Four of the teen players are from 2017. They include: video game nerd Alex Wolff, black jock Ser'Darius Blain, spoiled hottie Madison Iseman, and depressive Morgan Turner. While serving detention, they encounter the game, and enter it in virtual reality fashion, assuming the physiques of their characters.
Wolff becomes heroic man-mountain Dwayne Johnson, Blain becomes backpack carrier and comedian Kevin Hart, Iseman (in an unwanted gender switch) becomes portly and bearded Jack Black, and Turner becomes martial arts fighter and hottie redhead Karen Gillan. Later in the game, they meet a fifth player, hunky and self-doubting pilot Nick Jonas, who has been in the game since 1996.
The goal of the game is to save jungle land Jumanji from creepy villain Bobby Cannavale, who can compel the jungle's animals to do his evil bidding. The MacGuffin is a large green emerald, which must be returned to a panther statue. The five players learn to use their respective strengths to win the game, and must do so before their lives (each player has three) are consumed.
How others will see it. Jumanji: Welcome to the Jungle was ignored by most prestigious film festivals. It did garner a single nomination from the Saturn Awards, as Best Fantasy Film.
Despite critical indifference, the movie was a box office monster, grossing close to 1B worldwide. The film has a big 145K user votes, and they are fairly high. The user ratings confirm a modest gender gap, 6.9 out of 10 from men, and 7.4 from women. As one might expect, teen viewers grade it somewhat higher than adults.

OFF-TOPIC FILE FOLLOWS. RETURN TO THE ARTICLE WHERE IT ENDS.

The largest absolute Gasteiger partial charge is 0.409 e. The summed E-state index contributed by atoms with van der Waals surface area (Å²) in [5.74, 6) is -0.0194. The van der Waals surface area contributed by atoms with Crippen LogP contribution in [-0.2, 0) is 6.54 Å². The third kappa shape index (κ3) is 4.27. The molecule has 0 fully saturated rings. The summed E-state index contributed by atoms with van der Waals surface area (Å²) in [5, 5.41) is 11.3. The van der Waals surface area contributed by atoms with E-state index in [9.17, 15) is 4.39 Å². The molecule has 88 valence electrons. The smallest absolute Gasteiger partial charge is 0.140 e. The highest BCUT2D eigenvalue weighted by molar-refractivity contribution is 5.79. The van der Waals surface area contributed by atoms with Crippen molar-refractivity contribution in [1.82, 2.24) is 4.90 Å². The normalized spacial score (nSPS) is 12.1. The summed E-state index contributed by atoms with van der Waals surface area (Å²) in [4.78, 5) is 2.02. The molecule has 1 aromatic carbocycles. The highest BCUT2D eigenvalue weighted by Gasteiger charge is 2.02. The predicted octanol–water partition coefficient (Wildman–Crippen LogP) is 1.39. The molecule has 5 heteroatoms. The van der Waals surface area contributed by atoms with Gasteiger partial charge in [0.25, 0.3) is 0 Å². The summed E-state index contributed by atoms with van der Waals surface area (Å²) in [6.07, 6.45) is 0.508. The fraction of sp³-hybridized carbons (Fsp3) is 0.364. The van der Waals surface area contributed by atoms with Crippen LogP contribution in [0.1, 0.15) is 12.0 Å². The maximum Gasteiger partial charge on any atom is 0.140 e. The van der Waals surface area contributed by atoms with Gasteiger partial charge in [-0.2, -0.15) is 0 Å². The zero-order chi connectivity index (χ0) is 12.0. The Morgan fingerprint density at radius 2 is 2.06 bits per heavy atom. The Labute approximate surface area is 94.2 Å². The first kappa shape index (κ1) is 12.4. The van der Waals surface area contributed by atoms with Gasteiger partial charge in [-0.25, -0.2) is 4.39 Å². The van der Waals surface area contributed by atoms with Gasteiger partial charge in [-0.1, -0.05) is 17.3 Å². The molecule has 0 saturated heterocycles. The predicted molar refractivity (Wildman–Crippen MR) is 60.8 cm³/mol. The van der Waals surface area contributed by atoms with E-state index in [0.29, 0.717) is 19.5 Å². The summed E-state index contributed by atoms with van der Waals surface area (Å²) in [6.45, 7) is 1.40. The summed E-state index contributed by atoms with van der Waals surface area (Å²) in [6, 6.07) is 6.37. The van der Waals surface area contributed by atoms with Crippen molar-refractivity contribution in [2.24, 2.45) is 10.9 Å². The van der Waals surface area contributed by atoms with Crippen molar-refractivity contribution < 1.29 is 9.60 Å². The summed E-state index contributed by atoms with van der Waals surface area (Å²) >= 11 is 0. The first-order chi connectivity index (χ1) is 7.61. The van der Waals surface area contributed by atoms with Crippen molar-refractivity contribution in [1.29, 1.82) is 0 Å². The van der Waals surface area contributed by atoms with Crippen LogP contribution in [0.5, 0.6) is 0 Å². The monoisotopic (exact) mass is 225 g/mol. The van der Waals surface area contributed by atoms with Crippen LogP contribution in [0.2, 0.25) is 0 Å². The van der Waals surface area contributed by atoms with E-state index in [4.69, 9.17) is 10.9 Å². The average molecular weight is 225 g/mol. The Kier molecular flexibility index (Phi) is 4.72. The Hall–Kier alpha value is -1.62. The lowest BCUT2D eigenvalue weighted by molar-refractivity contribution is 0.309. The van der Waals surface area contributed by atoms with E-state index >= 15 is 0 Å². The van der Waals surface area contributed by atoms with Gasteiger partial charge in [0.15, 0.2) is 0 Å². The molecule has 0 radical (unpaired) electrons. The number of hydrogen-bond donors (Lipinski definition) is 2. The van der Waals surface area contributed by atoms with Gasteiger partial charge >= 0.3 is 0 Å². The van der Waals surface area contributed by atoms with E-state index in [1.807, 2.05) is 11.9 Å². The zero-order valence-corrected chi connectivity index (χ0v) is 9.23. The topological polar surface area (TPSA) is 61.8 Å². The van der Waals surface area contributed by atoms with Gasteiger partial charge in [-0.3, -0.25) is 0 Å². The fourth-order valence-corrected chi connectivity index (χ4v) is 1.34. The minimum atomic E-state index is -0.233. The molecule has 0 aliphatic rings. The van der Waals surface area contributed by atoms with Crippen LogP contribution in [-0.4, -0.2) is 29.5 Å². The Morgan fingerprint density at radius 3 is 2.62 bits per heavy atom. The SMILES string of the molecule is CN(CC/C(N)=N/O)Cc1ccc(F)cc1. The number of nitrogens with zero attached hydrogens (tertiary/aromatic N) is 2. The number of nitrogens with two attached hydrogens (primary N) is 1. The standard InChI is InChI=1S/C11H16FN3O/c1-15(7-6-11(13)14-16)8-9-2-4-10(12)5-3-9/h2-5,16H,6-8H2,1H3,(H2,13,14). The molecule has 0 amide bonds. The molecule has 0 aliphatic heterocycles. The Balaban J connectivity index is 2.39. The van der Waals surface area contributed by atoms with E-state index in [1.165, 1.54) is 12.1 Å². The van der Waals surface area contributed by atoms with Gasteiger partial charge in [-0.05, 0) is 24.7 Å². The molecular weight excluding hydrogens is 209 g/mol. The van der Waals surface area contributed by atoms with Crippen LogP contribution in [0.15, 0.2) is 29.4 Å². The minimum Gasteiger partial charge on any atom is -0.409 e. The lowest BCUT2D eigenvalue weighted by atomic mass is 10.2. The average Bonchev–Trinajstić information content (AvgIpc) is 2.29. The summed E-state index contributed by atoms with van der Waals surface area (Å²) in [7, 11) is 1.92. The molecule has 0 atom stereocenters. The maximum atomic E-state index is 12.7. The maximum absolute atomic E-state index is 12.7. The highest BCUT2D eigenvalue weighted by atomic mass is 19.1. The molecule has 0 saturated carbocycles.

Fans, who are in the majority, appreciate the action, adventure, humor, suspense, romance, characters, and actors. Everyone agrees that Karen Gillan is hot. The minority in the dissent call the film stereotypical, and unfavorably compare it to the Robin Williams original.
How I felt about it. Karen Gillan wears skimpy outfits and is nice to look at. She is familiar to me since she spent a couple seasons in "Doctor Who", a favorite television show of my late wife. Checking out Gillan is the sole draw for this movie, since we know that any Dwayne Johnson vehicle is unlikely to rise above mediocrity. That rule is confirmed here.
The villain, the motorcycle gangs, the cannibal hippos, killer snakes, and other antagonists are strictly conventional. I don't find it amusing that Jack Black plays a shallow teenage girl, but your results may vary. Gillan as a Laura Croft imitation has been done too often before, and the same can be said about Dwayne-Johnson-as-hero.
This leaves Kevin Hart's character, the former high school football hero now reduced to a short trash-talker, consequential solely because of his magic backpack. Hart's fear and loss of self-esteem are interesting, relative to everything else in this by-the-numbers action film. But not interesting enough to make the effort of watching worth my time.